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Security Tidbits : No, we're not at worm stage... (yet) and Just some comments on MS08-067

Correction: There is a worm component. (Yes, the trojan itself isn't a worm. But that overlooks the behavior of a dll (opens in new tab), a dll dropped by Gimmiv, which is a worm. Now, that doesn't mean we're at a SQL Slammer type worm stage. This Trojan has to get into a system. But, nevertheless, I stand corrected.)

There’s some misinformation going on out there (opens in new tab) that there is already a worm targeting MS08–067 (opens in new tab). We haven’t been able to verify this.

Looking at the particular trojan that blog mentioned, it seems to me to be a trojan related to the MS08–067 attacks that I took a quick look at this morning:


You can see it targeting antivirus vendors like Bitdefender, Jiangnmin, Kingsoft, Symantec, Microsoft, Rising and Trend.

And in this screen, you can see some pretty ugly stuff. This is not a nice trojan:


At any rate, I don’t want to de-emphasize the absolutely vital need to patch systems ASAP.

And, we would make an educated guess that a worm will hit soon (maybe in the next day or so).

I was stuck in meetings today and didn’t get a chance to write much more than I did (opens in new tab)earlier.

Just some quick notes on MS08-067 (opens in new tab).

– We have samples in-house of the trojans in-the-wild that are being used in targeted attacks, taking advantage of this exploit. These are currently only targeted attacks, not being used broadly by malware authors.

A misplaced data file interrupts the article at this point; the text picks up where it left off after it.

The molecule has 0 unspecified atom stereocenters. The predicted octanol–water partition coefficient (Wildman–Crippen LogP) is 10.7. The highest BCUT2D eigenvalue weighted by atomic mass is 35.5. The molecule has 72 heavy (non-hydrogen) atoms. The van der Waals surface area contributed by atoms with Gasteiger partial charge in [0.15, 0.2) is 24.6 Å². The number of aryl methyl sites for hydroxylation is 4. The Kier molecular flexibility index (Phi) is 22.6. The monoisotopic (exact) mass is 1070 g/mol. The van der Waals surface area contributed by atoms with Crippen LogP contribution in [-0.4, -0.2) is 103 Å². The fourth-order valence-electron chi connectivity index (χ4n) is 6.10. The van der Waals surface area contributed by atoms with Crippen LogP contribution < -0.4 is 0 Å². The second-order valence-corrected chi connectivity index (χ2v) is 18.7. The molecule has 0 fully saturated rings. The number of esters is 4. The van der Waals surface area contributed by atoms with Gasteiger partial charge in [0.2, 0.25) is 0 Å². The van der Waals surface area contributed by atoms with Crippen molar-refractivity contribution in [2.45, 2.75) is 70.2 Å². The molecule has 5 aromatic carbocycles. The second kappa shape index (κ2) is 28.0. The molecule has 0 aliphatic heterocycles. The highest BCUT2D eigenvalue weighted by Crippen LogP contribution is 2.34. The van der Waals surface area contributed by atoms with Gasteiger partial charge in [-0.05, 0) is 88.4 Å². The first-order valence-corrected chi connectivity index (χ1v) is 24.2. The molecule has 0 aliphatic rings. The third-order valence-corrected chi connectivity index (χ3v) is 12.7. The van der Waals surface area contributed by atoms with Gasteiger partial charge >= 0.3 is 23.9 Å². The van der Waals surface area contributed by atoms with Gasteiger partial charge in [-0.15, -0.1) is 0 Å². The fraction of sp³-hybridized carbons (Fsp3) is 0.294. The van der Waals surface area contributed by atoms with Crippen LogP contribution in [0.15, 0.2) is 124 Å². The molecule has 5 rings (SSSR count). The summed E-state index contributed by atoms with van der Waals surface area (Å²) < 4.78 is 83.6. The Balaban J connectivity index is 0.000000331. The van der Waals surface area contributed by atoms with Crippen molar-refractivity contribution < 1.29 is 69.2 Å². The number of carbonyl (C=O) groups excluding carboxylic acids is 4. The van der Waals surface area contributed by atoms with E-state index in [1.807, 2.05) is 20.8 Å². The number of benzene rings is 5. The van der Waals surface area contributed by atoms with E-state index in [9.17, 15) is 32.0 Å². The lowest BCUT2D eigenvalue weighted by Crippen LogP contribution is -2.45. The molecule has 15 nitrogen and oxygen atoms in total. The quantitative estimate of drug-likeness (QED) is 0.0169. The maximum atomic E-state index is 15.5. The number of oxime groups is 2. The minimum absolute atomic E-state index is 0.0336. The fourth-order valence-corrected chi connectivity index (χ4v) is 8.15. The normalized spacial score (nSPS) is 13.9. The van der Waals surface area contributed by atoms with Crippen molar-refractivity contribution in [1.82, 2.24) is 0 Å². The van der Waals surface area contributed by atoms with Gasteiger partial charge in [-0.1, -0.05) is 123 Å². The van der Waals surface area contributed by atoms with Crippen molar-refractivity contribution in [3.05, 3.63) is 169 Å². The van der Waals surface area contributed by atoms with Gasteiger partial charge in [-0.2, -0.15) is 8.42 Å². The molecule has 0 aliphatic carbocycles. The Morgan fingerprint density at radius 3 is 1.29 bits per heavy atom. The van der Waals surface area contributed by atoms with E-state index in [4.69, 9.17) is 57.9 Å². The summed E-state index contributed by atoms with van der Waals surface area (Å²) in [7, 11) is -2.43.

– It is not a light thing. The urgency is quite real — unpatched, you’ve got the spectre of another SQL Slammer (opens in new tab), Code Red (opens in new tab) type of scenario if the malware writers create a worm. The other issue with this patch is that it affects a broad number of systems (XP, Windows 2000 and 2003 -- the Vista/2008 platform isn't at the same level of risk).

– It is an extraordinary event that pushes Microsoft to do an out-of-band update. This is a big deal for them — each update is tested on a vast number of machines. It underscores the potential seriousness of this vulnerability.

Patch like hell and let’s hope everything will be ok in the morning.

Alex is a technology CEO, with leadership, operating partner, investor, and board member roles at security firms including AutoLoop, Borland, Quarterdeck (now Symantec and Cisco WebEx), GFI/TeamViewer, Sunbelt Software (now ThreatTrack Security), BlueStripe Software, StopBadware, Knowbe4, Malwarebytes, and Runaware Holding AB. When CEO of Sunbelt he ran a security blog, and he still writes on security.